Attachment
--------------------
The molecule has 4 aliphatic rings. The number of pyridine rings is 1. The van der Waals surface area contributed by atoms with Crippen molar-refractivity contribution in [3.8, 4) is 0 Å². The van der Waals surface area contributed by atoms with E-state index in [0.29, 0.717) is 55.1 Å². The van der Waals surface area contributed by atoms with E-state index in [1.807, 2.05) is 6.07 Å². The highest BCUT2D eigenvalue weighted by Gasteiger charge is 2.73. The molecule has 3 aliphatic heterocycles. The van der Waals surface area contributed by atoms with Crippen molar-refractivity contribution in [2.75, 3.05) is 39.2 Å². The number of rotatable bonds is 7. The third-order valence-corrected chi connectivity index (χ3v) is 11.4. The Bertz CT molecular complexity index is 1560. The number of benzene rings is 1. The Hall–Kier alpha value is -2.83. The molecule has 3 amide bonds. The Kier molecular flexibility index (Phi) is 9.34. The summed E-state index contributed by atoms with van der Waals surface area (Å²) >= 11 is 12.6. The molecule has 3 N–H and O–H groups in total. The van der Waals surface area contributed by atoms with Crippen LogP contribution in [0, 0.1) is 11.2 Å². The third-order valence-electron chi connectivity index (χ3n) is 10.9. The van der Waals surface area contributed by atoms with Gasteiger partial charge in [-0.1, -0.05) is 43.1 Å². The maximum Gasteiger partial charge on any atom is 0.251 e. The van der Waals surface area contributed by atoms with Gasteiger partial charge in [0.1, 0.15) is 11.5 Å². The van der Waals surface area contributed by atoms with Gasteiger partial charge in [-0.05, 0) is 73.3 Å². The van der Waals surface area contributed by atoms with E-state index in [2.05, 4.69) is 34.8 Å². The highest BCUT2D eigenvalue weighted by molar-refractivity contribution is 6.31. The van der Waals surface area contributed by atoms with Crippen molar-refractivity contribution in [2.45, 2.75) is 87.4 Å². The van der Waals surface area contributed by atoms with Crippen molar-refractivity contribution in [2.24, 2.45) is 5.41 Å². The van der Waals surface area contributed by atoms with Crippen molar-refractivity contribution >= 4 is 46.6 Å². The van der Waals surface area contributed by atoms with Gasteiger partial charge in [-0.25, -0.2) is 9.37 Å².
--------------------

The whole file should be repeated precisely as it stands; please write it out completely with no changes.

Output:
The molecule has 4 aliphatic rings. The number of pyridine rings is 1. The van der Waals surface area contributed by atoms with Crippen molar-refractivity contribution in [3.8, 4) is 0 Å². The van der Waals surface area contributed by atoms with E-state index in [0.29, 0.717) is 55.1 Å². The van der Waals surface area contributed by atoms with E-state index in [1.807, 2.05) is 6.07 Å². The highest BCUT2D eigenvalue weighted by Gasteiger charge is 2.73. The molecule has 3 aliphatic heterocycles. The van der Waals surface area contributed by atoms with Crippen molar-refractivity contribution in [2.75, 3.05) is 39.2 Å². The number of rotatable bonds is 7. The third-order valence-corrected chi connectivity index (χ3v) is 11.4. The Bertz CT molecular complexity index is 1560. The number of benzene rings is 1. The Hall–Kier alpha value is -2.83. The molecule has 3 amide bonds. The Kier molecular flexibility index (Phi) is 9.34. The summed E-state index contributed by atoms with van der Waals surface area (Å²) >= 11 is 12.6. The molecule has 3 N–H and O–H groups in total. The van der Waals surface area contributed by atoms with Crippen LogP contribution in [0, 0.1) is 11.2 Å². The third-order valence-electron chi connectivity index (χ3n) is 10.9. The van der Waals surface area contributed by atoms with Gasteiger partial charge in [-0.1, -0.05) is 43.1 Å². The maximum Gasteiger partial charge on any atom is 0.251 e. The van der Waals surface area contributed by atoms with Gasteiger partial charge in [0.1, 0.15) is 11.5 Å². The van der Waals surface area contributed by atoms with Gasteiger partial charge in [-0.05, 0) is 73.3 Å². The van der Waals surface area contributed by atoms with E-state index in [2.05, 4.69) is 34.8 Å². The highest BCUT2D eigenvalue weighted by molar-refractivity contribution is 6.31. The van der Waals surface area contributed by atoms with Crippen molar-refractivity contribution in [2.45, 2.75) is 87.4 Å². The van der Waals surface area contributed by atoms with Crippen molar-refractivity contribution in [2.24, 2.45) is 5.41 Å². The van der Waals surface area contributed by atoms with Crippen molar-refractivity contribution >= 4 is 46.6 Å². The van der Waals surface area contributed by atoms with Gasteiger partial charge in [-0.25, -0.2) is 9.37 Å².